What a reader looks for in proposals – feature, function, or benefit?
Early in my career I learned about and then was tasked with writing capital appropriation requisitions and justifications. When dealing with vendors I often encountered specifications, and technical minutia that overwhelmed me with data that provided little helpful and useful information. Reqs and justifications require compelling, substantiated, and specific facts that define a positive business PROPOSITION meeting the criteria as set by company policy—payback period, breakeven, Return on Asset/Equity/Investment, etc. Today, as I read and write more of these, I am still encountering many examples that miss the mark.
What I look to do now, and what I was taught to do, is to identify the benefits to be delivered by a project, system, or component and specify the function that provides that benefit with the supporting evidence that comes from the items and/or features that deliver the needed functionality. The logical stack-up of this relationship states a clear premise and proves the conclusion, and therefore provides a sound foundation to support the business case with the necessary calculations and information.
Many project proposals are written with a focus on the building, the equipment, the “feeds and speeds,” and all the associated detail that adds up to sounding like an impressive piece of work. And it usually is. However, if the proposal doesn’t fully make the case for achieving the business goals of the project (the reason for making the investment in the effort and taking the risk in the first place), then it is not wise to proceed, and planned projects often get cancelled at that point.
Recently, a client in the process of undertaking a significant expansion of their production operations received a vendor’s proposal for a half-million-dollar system that was integral to their project’s success. This highly-engineered system is to be the cornerstone and the critical core to the plant expansion objectives.
Unfortunately, the proposal led off by highlighting only “key features” that included reduced energy consumption compared to another technology, a statement about process efficiency, the ability to control some material content in a tight range, delivering consistent performance, and a multi-year warranty. At least they were correct in calling these “features” even though they thought they were presenting “benefits.”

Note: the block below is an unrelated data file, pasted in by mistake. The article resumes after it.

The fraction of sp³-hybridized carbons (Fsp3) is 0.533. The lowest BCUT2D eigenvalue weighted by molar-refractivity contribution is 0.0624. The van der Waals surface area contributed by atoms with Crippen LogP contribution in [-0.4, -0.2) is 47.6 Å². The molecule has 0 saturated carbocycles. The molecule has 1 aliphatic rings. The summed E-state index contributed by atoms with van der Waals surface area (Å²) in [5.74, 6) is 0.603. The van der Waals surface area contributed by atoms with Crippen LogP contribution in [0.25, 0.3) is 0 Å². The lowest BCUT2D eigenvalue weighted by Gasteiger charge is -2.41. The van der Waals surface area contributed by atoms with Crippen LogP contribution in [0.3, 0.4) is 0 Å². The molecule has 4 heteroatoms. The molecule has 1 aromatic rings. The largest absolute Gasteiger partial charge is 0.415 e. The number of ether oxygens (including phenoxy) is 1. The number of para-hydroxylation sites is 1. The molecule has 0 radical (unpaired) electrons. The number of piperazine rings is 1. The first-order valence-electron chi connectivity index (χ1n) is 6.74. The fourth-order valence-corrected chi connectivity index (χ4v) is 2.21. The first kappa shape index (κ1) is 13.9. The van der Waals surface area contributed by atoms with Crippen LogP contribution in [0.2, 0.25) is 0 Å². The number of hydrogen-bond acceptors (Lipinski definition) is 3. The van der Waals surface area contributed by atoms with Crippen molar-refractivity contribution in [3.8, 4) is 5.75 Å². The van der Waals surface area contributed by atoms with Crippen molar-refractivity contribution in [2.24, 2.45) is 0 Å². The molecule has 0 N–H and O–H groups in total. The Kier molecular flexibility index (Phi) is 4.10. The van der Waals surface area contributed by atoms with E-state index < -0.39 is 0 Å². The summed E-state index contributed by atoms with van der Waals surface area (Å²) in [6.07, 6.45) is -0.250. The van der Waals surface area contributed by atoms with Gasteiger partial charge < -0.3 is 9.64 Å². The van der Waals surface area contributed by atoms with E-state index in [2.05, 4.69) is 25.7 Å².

As a recipient and reader of this proposal, my critical eye and my training compel me to ask why I should care about these things? The vendor certainly thinks they’re important, as they were in bold in the center of the first page of the proposal. They were intended to catch my eye, and designed to elicit a very positive feeling towards their offer. That’s not what happened.
The fact is that the success of this particular investment depends upon achieving specific metrics, whereby we achieve a 60% increase in throughput in the plant, reduce downtime by two hours per shift, ease product changeover and clean-ability to half of the current times, and more. Granted, some of the features that the vendor did mention will help deliver these outcomes, but they have left it up to the reader to make the connection and fill in the blanks as to how those features deliver the benefits that this project must have. If the system won’t produce these benefits, then we won’t get the funding and we won’t buy the equipment. The project is only worthwhile if we can be certain to accomplish the goals. This proposal should be helping me make that case, and it’s weak right now.
What I expect, and what serves the needs of this project, is explicit definition of the benefits that I should expect from each of these items, and supporting calculations and specifications to back it up. For instance, if the promised efficiency increase of this offer can be supported with data and I can see the corresponding throughput improvements, then that helps. If the material content control enables quicker cleaning times, or more efficient handling of the product that save set up and maintenance, then show that and give me the corresponding value for my payback calculation. “Consistent performance,” for instance sounds like something that ought to be expected, table stakes, in such a system, not a noteworthy feature. What is the benefit and how is this differentiated from alternatives? I need help and this proposal isn’t giving it to me.
So, if we do figure out that this is the right subsystem or element in our solution for this program, I am left with having to do the translation, the calculations, and it’s more work than it should be. The information I need that makes the technical case that supports the business case that says this will produce a high confidence solution to our production challenges is now out of the hands of the vendor.
Clearly this is not the first time I’ve encountered this challenge; nor will it be the last. I do hope and expect that the program proposal I am involved with will deliver the needed outcomes based on the evidence. Let’s all think about that as we make the case for our capital projects and when selecting our partners.